Photos on the Facebook page of an army unit showed Zelensky at a ceremony to raise the Ukrainian flag over the city’s administration building in the main square. Malian Deputy Minister of Defense Hanna was also present.
“Before, when we looked up, we always looked for the blue sky. Today, when we look up, we are looking for only one thing: the flag of Ukraine,” Zelensky said on the presidential Telegram channel.
“Our blue-yellow flag is flying in Izium, which is already occupied. And it will be like that in all cities and towns of Ukraine. We are going in one direction: forward and to victory.
“I want to thank you for saving our people, our hearts, our children and our future,” Zelensky said, according to a statement posted on the presidential website.
“The last few months have been extremely difficult for you. That’s why I ask you to take care of you, because you are the most valuable asset we have,” he said.
“It may be possible to temporarily occupy the territories of our state. But it is certainly impossible to occupy our people, the people of Ukraine,” he said.
There was a minute’s silence during the ceremony to remember those lost in military operations.
Ukrainian forces regained control of Izium on Saturday, dealing a major strategic blow to Russia’s military offensive in the east.
The city, located near the border between Kharkiv and Donetsk regions, was under Russian occupation for more than five months and became an important hub for the invading military. Moscow was using Izium in the Donetsk region and Kupyansk, about 30 kilometers north of Izium, as a launch pad for attacks to the south, as a rail hub to supply its forces.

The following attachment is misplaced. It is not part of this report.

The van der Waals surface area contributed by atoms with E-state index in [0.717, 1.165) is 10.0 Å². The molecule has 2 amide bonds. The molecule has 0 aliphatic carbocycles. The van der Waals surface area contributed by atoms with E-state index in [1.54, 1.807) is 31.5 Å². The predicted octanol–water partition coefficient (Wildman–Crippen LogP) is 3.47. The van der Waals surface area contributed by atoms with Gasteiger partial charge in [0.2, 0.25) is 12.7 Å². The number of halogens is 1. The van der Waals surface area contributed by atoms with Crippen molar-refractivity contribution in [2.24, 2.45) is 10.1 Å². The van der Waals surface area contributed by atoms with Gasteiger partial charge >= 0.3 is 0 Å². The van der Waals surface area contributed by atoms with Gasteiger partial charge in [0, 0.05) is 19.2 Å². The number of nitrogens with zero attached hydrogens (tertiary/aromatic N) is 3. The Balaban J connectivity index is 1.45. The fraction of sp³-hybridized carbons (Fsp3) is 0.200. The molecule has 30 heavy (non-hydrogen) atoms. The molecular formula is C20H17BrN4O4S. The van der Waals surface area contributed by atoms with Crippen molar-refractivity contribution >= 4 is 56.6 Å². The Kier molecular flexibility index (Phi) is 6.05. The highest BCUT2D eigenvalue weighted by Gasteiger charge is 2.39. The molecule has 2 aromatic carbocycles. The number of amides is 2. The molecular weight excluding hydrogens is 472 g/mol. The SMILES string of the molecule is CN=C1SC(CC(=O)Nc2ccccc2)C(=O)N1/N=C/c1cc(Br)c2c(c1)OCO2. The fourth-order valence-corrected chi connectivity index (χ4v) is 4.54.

Zelensky told reporters he was “surprised” by the number of “destroyed buildings” and “dead people” left behind by the Russian occupation.
“Unfortunately, this is part of our history today. And this is part of the modern Russian nation, what they did,” he said.
He also thanked foreign governments for sending investigators and prosecutors to investigate alleged human rights violations by the occupying forces in Ukraine, adding that all occupied areas would eventually be returned.
“Unfortunately, we should send signals to our people who are still under occupation. And my signal to the people of Crimea: we know that these are our people, and it is a terrible tragedy that they have been occupied for more than eight years. We will go back there. I don’t know exactly when. But we have plans ».
On Monday, the president said that most of the territory retaken by Ukrainian forces since the beginning of September was concentrated in the northeastern and southern regions of the country.
CNN’s Ivana Kottasová, Tim Lister, Yulia Kesaieva, Denis Lapin, Josh Pennington and Victoria Butenko contributed to this story.